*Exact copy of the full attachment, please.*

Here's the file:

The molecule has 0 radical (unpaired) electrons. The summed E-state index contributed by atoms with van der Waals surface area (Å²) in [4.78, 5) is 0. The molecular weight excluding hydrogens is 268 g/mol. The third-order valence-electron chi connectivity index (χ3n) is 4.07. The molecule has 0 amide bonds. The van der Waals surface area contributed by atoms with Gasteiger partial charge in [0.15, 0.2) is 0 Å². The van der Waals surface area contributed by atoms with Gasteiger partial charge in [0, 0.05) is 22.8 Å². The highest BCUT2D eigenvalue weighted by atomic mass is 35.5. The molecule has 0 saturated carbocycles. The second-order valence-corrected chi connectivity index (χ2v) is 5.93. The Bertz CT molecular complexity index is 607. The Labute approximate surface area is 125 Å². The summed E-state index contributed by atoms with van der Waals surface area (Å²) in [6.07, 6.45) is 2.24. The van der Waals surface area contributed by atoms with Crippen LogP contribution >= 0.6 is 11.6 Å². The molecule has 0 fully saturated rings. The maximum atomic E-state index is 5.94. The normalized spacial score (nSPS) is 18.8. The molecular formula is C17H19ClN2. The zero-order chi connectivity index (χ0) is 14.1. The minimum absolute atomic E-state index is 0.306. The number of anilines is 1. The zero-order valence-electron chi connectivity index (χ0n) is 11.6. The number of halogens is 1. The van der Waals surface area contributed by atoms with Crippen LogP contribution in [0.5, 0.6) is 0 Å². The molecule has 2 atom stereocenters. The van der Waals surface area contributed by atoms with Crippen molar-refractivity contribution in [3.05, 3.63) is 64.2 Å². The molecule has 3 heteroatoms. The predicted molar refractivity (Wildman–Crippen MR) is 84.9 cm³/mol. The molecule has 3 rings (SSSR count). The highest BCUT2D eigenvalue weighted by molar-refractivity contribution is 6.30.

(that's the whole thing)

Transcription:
The molecule has 0 radical (unpaired) electrons. The summed E-state index contributed by atoms with van der Waals surface area (Å²) in [4.78, 5) is 0. The molecular weight excluding hydrogens is 268 g/mol. The third-order valence-electron chi connectivity index (χ3n) is 4.07. The molecule has 0 amide bonds. The van der Waals surface area contributed by atoms with Gasteiger partial charge in [0.15, 0.2) is 0 Å². The van der Waals surface area contributed by atoms with Gasteiger partial charge in [0, 0.05) is 22.8 Å². The highest BCUT2D eigenvalue weighted by atomic mass is 35.5. The molecule has 0 saturated carbocycles. The second-order valence-corrected chi connectivity index (χ2v) is 5.93. The Bertz CT molecular complexity index is 607. The Labute approximate surface area is 125 Å². The summed E-state index contributed by atoms with van der Waals surface area (Å²) in [6.07, 6.45) is 2.24. The van der Waals surface area contributed by atoms with Crippen LogP contribution >= 0.6 is 11.6 Å². The molecule has 0 fully saturated rings. The maximum atomic E-state index is 5.94. The normalized spacial score (nSPS) is 18.8. The molecular formula is C17H19ClN2. The zero-order chi connectivity index (χ0) is 14.1. The minimum absolute atomic E-state index is 0.306. The number of anilines is 1. The zero-order valence-electron chi connectivity index (χ0n) is 11.6. The number of halogens is 1. The van der Waals surface area contributed by atoms with Crippen LogP contribution in [0.5, 0.6) is 0 Å². The molecule has 2 atom stereocenters. The van der Waals surface area contributed by atoms with Crippen molar-refractivity contribution in [3.05, 3.63) is 64.2 Å². The molecule has 3 heteroatoms. The predicted molar refractivity (Wildman–Crippen MR) is 84.9 cm³/mol. The molecule has 3 rings (SSSR count). The highest BCUT2D eigenvalue weighted by molar-refractivity contribution is 6.30.